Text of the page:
Overview of Section 5.4 Similarity transformations and constructions

A transformation Sk of the plane that multiplies all distances by the same positive constant k is a similarity of the plane.

The constant k is called a scale factor, or similarity ratio, or similarity coefficient, or . . .

If k = 1, the transformation is an isometry. If 0 < k and k ≠ 1, then the transformation Sk is not an isometry.

A dilation or dilatation is a similarity transformation with center O, k > 0, assigns to each point P a point P' such that OP' = kOP (Note typo in book where this is given as OP' = kOA). If k = 1, P is mapped to itself.

O is called the center of similitude or the center of dilation.

Why do you suppose the scale factor was defined to be a positive number? Note that we are dealing with distance.

For a dilation (or homothety or homothecy) the transformation is usually defined for k < 0 as well. When k < 0, P is mapped to P' on the opposite side of point O such that OP' = |k|OP.


Now Solve This 5.10. Justify.

1. A dilation is a similarity transformation.

2. With a dilation:

a. A segment AB not belonging to the line through the center O is transformed on to the segment A'B' parallel to AB

b. A line through O is transformed onto itself, and line not through O is transformed into a parallel line.

c. Every triangle is transformed to a similar triangle, and consequently angle are transformed into congruent angles.

d. A circle is transformed into a circle. The image of the center of the circle is the center of the transformed circle, and the ratio of the radius of the transformed circle to the radius of the given circle is equal to the scale factor of the dilation.

e. In a coordinate plane, if the center of the dilation is the origin, then the image of point (x,y) is (kx, ky).


Now Solve This 5.11

1. a. Let Sk be a similarity translation with a scale factor k, and let C1/k be a dilation about some point O.

Prove that Sk º C1/k is an isometry.

C1/k maps every point P to a point on ray OP' such that OP' = OP. Since the point O for the dilation can be chosen at any point in the plane, let O be at A. Then by C 1/k AB is mapped to A'B' such that A'B' =AB. Now Sk maps that image so that distances are multiplied by the constant k. Therefore Sk º C1/k maps AB to an image with the same length as AB and hence it is an isometry.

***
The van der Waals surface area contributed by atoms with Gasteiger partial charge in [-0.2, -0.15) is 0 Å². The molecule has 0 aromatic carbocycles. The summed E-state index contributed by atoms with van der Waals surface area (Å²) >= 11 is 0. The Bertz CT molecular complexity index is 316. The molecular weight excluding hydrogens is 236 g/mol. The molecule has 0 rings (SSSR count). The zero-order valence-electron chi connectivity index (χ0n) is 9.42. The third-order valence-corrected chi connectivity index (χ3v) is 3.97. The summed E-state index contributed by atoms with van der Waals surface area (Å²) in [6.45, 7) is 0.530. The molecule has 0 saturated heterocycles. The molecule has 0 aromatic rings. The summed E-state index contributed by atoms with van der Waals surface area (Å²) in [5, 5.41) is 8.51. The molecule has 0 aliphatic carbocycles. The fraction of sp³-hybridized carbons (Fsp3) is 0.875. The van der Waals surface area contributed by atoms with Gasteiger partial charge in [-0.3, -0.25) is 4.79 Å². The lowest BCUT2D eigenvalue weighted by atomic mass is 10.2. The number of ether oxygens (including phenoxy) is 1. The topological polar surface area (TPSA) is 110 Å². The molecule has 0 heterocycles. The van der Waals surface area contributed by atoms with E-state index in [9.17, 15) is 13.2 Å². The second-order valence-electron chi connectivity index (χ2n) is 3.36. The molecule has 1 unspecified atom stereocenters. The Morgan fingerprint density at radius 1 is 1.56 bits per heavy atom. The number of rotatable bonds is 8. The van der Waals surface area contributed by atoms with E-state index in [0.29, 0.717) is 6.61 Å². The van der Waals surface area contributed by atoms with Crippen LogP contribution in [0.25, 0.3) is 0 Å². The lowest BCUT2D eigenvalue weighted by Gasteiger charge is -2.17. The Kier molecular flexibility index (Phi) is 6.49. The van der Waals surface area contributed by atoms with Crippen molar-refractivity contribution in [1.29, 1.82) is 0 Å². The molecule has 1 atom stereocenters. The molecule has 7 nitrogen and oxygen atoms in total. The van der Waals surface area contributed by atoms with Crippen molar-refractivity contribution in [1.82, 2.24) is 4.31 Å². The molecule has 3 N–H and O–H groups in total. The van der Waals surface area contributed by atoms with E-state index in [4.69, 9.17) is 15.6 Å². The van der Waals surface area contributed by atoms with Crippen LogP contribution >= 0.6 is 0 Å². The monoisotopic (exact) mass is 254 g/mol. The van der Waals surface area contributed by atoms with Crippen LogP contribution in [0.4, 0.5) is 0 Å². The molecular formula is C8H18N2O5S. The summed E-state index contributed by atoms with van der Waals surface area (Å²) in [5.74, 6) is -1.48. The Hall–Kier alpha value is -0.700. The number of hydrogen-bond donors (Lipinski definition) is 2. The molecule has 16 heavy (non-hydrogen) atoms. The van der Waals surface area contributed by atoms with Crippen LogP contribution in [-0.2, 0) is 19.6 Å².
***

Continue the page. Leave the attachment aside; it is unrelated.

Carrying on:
Hence any similarity transformation is a composition of a dilation followed by an isometry?

1. b. Is it true that a similarity transformation is a composition of an isometry followed by a dilation? Justify.

2. Prove that the centers of dilation of three triangles that are pairwise centrally similar are collinear. See proof process in book.










Theorem: Any Two Circles with Different Radii are similar.

Essentially the proof is to show that dilations exist between any two given circles.

Given two circles and their centers P1 and P2.

Construct diameter A2B2.Construct parallel to A2B2 through P1. The intersection O1 of lines P1P2 and A1A2 will be the center of dilation for similar triangles O1A1P1 and O1A2P2.

In a like manner, we could find another center of similitude by considering the point O2 at the intersection of P1P2 and A1B2. In this case triangles O2A1P1 and O2B2P2 are similar.

In each case the scale factor or similarity coefficient is the ratio of the two radii.




The cases when the circles are not disjoint need to be explored.


Construction of a common tangent to two circles.

Simply, locate the center of dilation. Then construct a tangent from that center to one of the circles. The constructed tangent must be tangent to the second circle. The second tangent can be found by a reflection in P1P2 or by constructing the other intersection point.


If O2 is the center of similitude, construct a tangent to one of the circles, as above, but now we have the internal common tangent.







A GSP file is available if you need it.

The usual 'textbook' proof of the Euler Line Theorem uses the following construction. The proof makes use of similar triangles.












Problem Set 5.4